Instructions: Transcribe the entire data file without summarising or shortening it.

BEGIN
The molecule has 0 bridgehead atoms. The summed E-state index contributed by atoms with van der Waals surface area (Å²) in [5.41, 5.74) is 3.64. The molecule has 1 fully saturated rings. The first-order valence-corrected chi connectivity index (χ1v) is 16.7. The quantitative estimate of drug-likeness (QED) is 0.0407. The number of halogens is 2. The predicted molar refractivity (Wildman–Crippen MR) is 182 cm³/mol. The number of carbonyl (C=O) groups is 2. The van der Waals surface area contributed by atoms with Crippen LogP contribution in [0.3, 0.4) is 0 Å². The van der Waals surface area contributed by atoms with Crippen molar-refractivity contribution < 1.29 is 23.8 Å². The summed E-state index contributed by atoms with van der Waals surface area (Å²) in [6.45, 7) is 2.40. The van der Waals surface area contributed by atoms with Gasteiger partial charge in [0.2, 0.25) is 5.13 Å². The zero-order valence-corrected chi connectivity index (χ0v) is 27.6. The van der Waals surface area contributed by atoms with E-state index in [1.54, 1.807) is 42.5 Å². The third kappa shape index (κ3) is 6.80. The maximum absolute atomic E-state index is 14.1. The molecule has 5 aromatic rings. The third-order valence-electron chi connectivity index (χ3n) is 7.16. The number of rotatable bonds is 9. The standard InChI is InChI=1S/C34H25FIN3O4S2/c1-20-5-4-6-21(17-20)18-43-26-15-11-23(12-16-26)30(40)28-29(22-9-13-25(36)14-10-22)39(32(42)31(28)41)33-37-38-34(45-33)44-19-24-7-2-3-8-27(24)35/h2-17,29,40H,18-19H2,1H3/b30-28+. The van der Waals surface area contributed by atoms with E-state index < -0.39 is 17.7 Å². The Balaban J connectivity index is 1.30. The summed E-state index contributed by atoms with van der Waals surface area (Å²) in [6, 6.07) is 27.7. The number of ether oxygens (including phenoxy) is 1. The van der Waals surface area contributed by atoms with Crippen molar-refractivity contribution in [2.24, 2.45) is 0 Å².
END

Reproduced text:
The molecule has 0 bridgehead atoms. The summed E-state index contributed by atoms with van der Waals surface area (Å²) in [5.41, 5.74) is 3.64. The molecule has 1 fully saturated rings. The first-order valence-corrected chi connectivity index (χ1v) is 16.7. The quantitative estimate of drug-likeness (QED) is 0.0407. The number of halogens is 2. The predicted molar refractivity (Wildman–Crippen MR) is 182 cm³/mol. The number of carbonyl (C=O) groups is 2. The van der Waals surface area contributed by atoms with Crippen LogP contribution in [0.3, 0.4) is 0 Å². The van der Waals surface area contributed by atoms with Crippen molar-refractivity contribution < 1.29 is 23.8 Å². The summed E-state index contributed by atoms with van der Waals surface area (Å²) in [6.45, 7) is 2.40. The van der Waals surface area contributed by atoms with Gasteiger partial charge in [0.2, 0.25) is 5.13 Å². The zero-order valence-corrected chi connectivity index (χ0v) is 27.6. The van der Waals surface area contributed by atoms with E-state index in [1.54, 1.807) is 42.5 Å². The third kappa shape index (κ3) is 6.80. The maximum absolute atomic E-state index is 14.1. The molecule has 5 aromatic rings. The third-order valence-electron chi connectivity index (χ3n) is 7.16. The number of rotatable bonds is 9. The standard InChI is InChI=1S/C34H25FIN3O4S2/c1-20-5-4-6-21(17-20)18-43-26-15-11-23(12-16-26)30(40)28-29(22-9-13-25(36)14-10-22)39(32(42)31(28)41)33-37-38-34(45-33)44-19-24-7-2-3-8-27(24)35/h2-17,29,40H,18-19H2,1H3/b30-28+. The van der Waals surface area contributed by atoms with E-state index < -0.39 is 17.7 Å². The Balaban J connectivity index is 1.30. The summed E-state index contributed by atoms with van der Waals surface area (Å²) in [6, 6.07) is 27.7. The number of ether oxygens (including phenoxy) is 1. The van der Waals surface area contributed by atoms with Crippen molar-refractivity contribution in [2.24, 2.45) is 0 Å².